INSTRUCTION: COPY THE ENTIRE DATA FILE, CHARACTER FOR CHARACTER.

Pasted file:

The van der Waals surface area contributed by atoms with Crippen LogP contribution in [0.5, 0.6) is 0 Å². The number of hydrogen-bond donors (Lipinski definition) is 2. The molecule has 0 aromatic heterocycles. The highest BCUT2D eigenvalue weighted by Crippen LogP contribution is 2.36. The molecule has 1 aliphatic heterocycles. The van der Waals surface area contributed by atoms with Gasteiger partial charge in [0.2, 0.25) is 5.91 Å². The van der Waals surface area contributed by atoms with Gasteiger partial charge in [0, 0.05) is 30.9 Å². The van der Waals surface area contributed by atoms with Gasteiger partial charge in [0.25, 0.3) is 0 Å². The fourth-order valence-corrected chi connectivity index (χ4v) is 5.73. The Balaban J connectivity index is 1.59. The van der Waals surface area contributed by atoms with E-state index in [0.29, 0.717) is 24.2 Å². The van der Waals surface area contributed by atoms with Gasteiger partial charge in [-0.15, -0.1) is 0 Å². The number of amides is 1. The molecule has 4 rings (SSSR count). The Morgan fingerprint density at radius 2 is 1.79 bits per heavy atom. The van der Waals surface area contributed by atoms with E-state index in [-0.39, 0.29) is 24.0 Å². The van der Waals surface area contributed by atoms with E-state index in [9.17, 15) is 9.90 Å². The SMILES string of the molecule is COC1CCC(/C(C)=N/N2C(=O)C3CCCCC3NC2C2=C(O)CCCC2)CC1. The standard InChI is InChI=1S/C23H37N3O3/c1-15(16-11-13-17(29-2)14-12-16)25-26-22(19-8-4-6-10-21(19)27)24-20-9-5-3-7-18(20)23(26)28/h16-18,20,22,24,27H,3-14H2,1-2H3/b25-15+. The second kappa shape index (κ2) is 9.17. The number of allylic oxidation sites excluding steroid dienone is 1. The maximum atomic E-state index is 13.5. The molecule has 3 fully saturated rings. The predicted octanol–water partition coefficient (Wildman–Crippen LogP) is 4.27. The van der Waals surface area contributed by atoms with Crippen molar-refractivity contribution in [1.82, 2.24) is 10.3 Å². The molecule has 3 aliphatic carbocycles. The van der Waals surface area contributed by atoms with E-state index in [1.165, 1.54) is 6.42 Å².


The van der Waals surface area contributed by atoms with Crippen LogP contribution in [0.5, 0.6) is 0 Å². The number of hydrogen-bond donors (Lipinski definition) is 2. The molecule has 0 aromatic heterocycles. The highest BCUT2D eigenvalue weighted by Crippen LogP contribution is 2.36. The molecule has 1 aliphatic heterocycles. The van der Waals surface area contributed by atoms with Gasteiger partial charge in [0.2, 0.25) is 5.91 Å². The van der Waals surface area contributed by atoms with Gasteiger partial charge in [0, 0.05) is 30.9 Å². The van der Waals surface area contributed by atoms with Gasteiger partial charge in [0.25, 0.3) is 0 Å². The fourth-order valence-corrected chi connectivity index (χ4v) is 5.73. The Balaban J connectivity index is 1.59. The van der Waals surface area contributed by atoms with E-state index in [0.29, 0.717) is 24.2 Å². The van der Waals surface area contributed by atoms with Gasteiger partial charge in [-0.15, -0.1) is 0 Å². The number of amides is 1. The molecule has 4 rings (SSSR count). The Morgan fingerprint density at radius 2 is 1.79 bits per heavy atom. The van der Waals surface area contributed by atoms with E-state index in [-0.39, 0.29) is 24.0 Å². The van der Waals surface area contributed by atoms with E-state index in [9.17, 15) is 9.90 Å². The SMILES string of the molecule is COC1CCC(/C(C)=N/N2C(=O)C3CCCCC3NC2C2=C(O)CCCC2)CC1. The standard InChI is InChI=1S/C23H37N3O3/c1-15(16-11-13-17(29-2)14-12-16)25-26-22(19-8-4-6-10-21(19)27)24-20-9-5-3-7-18(20)23(26)28/h16-18,20,22,24,27H,3-14H2,1-2H3/b25-15+. The second kappa shape index (κ2) is 9.17. The number of allylic oxidation sites excluding steroid dienone is 1. The maximum atomic E-state index is 13.5. The molecule has 3 fully saturated rings. The predicted octanol–water partition coefficient (Wildman–Crippen LogP) is 4.27. The van der Waals surface area contributed by atoms with Crippen molar-refractivity contribution in [1.82, 2.24) is 10.3 Å². The molecule has 3 aliphatic carbocycles. The van der Waals surface area contributed by atoms with E-state index in [1.165, 1.54) is 6.42 Å².